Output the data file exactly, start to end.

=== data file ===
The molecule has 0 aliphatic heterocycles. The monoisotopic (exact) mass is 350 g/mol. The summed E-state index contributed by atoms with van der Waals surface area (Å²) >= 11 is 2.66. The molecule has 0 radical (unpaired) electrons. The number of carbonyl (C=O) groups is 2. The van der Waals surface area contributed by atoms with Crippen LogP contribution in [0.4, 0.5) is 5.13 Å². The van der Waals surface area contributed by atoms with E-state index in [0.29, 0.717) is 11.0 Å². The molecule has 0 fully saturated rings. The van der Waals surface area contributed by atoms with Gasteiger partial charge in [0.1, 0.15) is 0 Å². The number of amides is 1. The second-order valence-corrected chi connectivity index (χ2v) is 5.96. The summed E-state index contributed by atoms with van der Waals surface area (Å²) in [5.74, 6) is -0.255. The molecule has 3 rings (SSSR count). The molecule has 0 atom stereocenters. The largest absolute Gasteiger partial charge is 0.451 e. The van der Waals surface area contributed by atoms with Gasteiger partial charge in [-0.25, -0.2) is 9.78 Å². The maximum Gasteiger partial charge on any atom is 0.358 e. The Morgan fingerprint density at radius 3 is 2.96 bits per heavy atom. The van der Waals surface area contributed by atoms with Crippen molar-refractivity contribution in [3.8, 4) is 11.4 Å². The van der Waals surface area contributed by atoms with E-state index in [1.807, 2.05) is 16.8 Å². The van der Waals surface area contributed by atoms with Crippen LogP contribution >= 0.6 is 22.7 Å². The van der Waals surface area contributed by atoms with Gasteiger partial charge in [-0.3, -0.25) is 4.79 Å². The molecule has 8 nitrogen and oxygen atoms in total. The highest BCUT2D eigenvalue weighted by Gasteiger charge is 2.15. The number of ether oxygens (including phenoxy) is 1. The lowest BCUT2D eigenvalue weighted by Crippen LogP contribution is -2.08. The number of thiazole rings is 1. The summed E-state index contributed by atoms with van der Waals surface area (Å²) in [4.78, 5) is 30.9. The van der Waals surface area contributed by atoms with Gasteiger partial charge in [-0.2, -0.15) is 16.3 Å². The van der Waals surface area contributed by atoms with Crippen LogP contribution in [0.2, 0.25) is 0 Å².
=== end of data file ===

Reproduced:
The molecule has 0 aliphatic heterocycles. The monoisotopic (exact) mass is 350 g/mol. The summed E-state index contributed by atoms with van der Waals surface area (Å²) >= 11 is 2.66. The molecule has 0 radical (unpaired) electrons. The number of carbonyl (C=O) groups is 2. The van der Waals surface area contributed by atoms with Crippen LogP contribution in [0.4, 0.5) is 5.13 Å². The van der Waals surface area contributed by atoms with E-state index in [0.29, 0.717) is 11.0 Å². The molecule has 0 fully saturated rings. The van der Waals surface area contributed by atoms with Gasteiger partial charge in [0.1, 0.15) is 0 Å². The number of amides is 1. The second-order valence-corrected chi connectivity index (χ2v) is 5.96. The summed E-state index contributed by atoms with van der Waals surface area (Å²) in [5.74, 6) is -0.255. The molecule has 3 rings (SSSR count). The molecule has 0 atom stereocenters. The largest absolute Gasteiger partial charge is 0.451 e. The van der Waals surface area contributed by atoms with Gasteiger partial charge in [-0.25, -0.2) is 9.78 Å². The maximum Gasteiger partial charge on any atom is 0.358 e. The Morgan fingerprint density at radius 3 is 2.96 bits per heavy atom. The van der Waals surface area contributed by atoms with Crippen molar-refractivity contribution in [3.8, 4) is 11.4 Å². The van der Waals surface area contributed by atoms with E-state index in [1.807, 2.05) is 16.8 Å². The van der Waals surface area contributed by atoms with Crippen LogP contribution >= 0.6 is 22.7 Å². The van der Waals surface area contributed by atoms with Gasteiger partial charge in [-0.3, -0.25) is 4.79 Å². The molecule has 8 nitrogen and oxygen atoms in total. The highest BCUT2D eigenvalue weighted by Gasteiger charge is 2.15. The number of ether oxygens (including phenoxy) is 1. The lowest BCUT2D eigenvalue weighted by Crippen LogP contribution is -2.08. The number of thiazole rings is 1. The summed E-state index contributed by atoms with van der Waals surface area (Å²) in [4.78, 5) is 30.9. The van der Waals surface area contributed by atoms with Gasteiger partial charge in [-0.2, -0.15) is 16.3 Å². The van der Waals surface area contributed by atoms with Crippen LogP contribution in [0.2, 0.25) is 0 Å².